McCamey is averaging 15.8 points and 7.3 assists this season. He has been deadly from beyond the arc this season shooting over 52 percent and making more than two three pointers per game.
McCamey could project as a starting NBA point guard one day; however, as a senior he is older than most of the prospects on this list, and his ceiling is considered a bit lower than some of the younger players.
Projected Draft Position: 30-35 overall
No. 4 Tyshawn Taylor
Now a junior, Tyshawn Taylor has improved every year he has been with the Kansas Jayhawks. This season, Taylor is averaging nearly 11 points and 6.3 assists per game while shooting at an efficient 57.4 percent from the field.
With so much talent at Kansas in recent seasons, Taylor hasn't seen his fair share of the spotlight; however, it appears that he has found himself on the radar of several NBA teams.
If Taylor cannot prove his offensive worth as an NBA prospect, his defense will surely impress scouts even if he projects as a defensive specialist in the NBA. Taylor may not take many shots, but his abilities as a distributor and his quickness on the defensive end will lead some team to take a chance on him.
Projected Draft Position: 25-30 Overall
No 3. Brandon Knight
On the NBA radar since his freshman year of high school, Brandon Knight has spent his freshman season playing for John Calipari this year at Kentucky. At times this season he has been brilliant featuring his size, body control, and ability with the mid-range jump shot. Additionally, Knight has demonstrated his ability to knock down shots from long range.
Knight is not at the top of the class mostly because of his inexperience. His talent carries him far, but his inability to finish at the basket consistently, his low field goal percentage (43.4 percent), and high turnover to assist ratio prevents him from being in the top tier of draft prospects.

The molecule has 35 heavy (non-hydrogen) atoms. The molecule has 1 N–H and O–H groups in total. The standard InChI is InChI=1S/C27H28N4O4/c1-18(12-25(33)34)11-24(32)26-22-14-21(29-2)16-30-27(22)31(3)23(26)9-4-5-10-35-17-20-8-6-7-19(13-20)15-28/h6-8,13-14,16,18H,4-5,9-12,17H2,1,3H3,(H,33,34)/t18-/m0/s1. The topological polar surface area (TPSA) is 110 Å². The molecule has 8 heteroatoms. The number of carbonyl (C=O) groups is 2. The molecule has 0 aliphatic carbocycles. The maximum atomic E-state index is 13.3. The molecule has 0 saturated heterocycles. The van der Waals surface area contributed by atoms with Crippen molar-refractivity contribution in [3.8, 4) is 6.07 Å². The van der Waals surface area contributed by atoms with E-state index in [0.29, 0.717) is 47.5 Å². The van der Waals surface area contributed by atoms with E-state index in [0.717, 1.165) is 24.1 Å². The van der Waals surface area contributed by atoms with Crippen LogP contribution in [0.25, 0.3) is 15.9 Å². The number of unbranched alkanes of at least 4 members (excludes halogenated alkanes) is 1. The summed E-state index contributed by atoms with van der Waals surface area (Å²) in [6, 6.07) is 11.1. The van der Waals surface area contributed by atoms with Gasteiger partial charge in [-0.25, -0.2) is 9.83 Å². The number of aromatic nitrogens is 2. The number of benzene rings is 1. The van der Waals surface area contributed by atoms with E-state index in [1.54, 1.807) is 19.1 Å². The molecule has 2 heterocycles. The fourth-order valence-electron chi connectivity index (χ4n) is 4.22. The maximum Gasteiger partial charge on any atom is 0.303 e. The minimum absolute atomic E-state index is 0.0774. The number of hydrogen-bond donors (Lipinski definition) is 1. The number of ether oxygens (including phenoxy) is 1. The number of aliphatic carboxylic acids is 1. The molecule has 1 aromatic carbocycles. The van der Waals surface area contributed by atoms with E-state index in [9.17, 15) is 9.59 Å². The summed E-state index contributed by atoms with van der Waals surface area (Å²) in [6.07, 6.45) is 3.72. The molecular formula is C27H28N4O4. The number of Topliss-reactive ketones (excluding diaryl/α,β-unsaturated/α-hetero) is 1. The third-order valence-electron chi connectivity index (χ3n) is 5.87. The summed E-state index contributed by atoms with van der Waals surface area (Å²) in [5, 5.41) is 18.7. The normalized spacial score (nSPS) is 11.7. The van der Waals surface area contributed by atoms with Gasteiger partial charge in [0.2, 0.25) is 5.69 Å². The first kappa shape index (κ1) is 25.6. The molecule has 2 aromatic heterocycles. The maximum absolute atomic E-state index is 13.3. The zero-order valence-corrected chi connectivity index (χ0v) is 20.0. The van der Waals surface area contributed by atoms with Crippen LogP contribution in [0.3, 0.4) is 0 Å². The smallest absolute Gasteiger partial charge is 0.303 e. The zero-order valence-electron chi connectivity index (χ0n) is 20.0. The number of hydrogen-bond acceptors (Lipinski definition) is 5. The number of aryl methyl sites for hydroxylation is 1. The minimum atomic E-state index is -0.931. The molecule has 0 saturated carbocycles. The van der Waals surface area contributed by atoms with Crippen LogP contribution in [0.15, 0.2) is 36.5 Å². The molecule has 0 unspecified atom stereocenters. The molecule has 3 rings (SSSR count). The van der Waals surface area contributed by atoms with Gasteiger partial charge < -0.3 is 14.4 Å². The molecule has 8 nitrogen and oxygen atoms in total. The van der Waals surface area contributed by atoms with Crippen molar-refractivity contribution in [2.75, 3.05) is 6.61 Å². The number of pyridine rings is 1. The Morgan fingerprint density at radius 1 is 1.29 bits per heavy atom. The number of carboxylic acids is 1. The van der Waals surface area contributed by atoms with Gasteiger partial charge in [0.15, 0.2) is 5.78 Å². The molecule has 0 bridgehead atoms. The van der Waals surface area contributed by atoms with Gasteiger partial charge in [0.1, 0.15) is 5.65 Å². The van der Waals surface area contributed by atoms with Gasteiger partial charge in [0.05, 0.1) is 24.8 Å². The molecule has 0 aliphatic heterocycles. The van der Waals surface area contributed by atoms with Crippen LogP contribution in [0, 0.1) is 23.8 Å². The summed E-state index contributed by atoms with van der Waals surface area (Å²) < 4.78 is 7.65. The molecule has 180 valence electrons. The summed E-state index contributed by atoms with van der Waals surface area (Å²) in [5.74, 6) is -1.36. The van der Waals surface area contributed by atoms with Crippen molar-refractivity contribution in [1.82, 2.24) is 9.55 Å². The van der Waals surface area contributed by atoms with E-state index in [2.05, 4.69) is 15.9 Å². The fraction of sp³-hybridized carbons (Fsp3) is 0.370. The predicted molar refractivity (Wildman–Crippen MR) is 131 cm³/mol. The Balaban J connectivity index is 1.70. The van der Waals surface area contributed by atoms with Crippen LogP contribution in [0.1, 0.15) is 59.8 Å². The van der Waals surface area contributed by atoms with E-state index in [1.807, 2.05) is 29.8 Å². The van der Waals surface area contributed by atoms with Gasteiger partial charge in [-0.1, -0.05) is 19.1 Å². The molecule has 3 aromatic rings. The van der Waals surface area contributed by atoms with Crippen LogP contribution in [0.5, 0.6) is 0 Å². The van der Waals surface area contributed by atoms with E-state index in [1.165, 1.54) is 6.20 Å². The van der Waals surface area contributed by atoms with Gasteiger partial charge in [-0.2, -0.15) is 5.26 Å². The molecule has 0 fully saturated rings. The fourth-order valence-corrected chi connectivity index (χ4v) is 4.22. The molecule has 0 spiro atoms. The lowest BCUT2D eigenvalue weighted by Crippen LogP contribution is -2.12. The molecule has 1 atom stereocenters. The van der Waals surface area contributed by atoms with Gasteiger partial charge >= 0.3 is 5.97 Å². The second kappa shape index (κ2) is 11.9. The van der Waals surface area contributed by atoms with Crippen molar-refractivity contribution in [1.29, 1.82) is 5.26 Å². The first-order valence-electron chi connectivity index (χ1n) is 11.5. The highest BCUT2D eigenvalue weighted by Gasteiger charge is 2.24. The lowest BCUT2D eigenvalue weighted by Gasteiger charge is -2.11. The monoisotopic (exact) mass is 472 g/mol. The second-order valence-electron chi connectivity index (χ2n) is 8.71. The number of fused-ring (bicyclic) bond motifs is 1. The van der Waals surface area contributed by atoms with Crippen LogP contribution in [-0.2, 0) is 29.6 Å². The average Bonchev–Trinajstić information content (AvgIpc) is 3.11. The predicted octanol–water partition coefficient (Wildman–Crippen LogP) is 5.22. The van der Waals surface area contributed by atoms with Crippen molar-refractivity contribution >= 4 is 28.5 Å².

Projected Draft Position: 15th overall
No. 2 Kemba Walker
Walker has been a scoring machine this year and is second in the NCAA in scoring at 28.1 points per game. Walker has been as consistent as they come this season. He has scored 20 or more points in seven of the Huskies's eight games this season and 30 or more points in four of those games.
Like Irving, Walker projects to be a terrific NBA point guard. While speed and quickness are his strongest attributes, Walker is also an excellent rebounder for a point guard. Walker is listed at 6'1'', yet he averages 5.4 rebounds per game for the UConn Huskies.
If Walker continues his consistent shooting and does not revert to the 40 percent field goal shooting of last season, he could improve his draft stock even further.
Projected Draft Position: Sixth Overall
No. 1 Kyrie Irving
The best point guard prospect for the 2011 NBA Draft is Kyrie Irving. Despite an injury to a ligament in his right toe, Irving has the skills and mindset to be an excellent point guard at the NBA level.
Before the injury, Irving averaged 17.4 points, five assists, and 1.5 steals per game. Irving is a deadly shooter at 53.2 percent from the field and 45.2 percent from beyond the arc.
Besides the jump shot, Irving is the top athlete and defender at the point guard position with some comparing Irving to Chris Paul in his quickness.
Irving's injury could hurt his draft stock, but not enough to put another point guard in front of him.
Projected Draft Position: Third Overall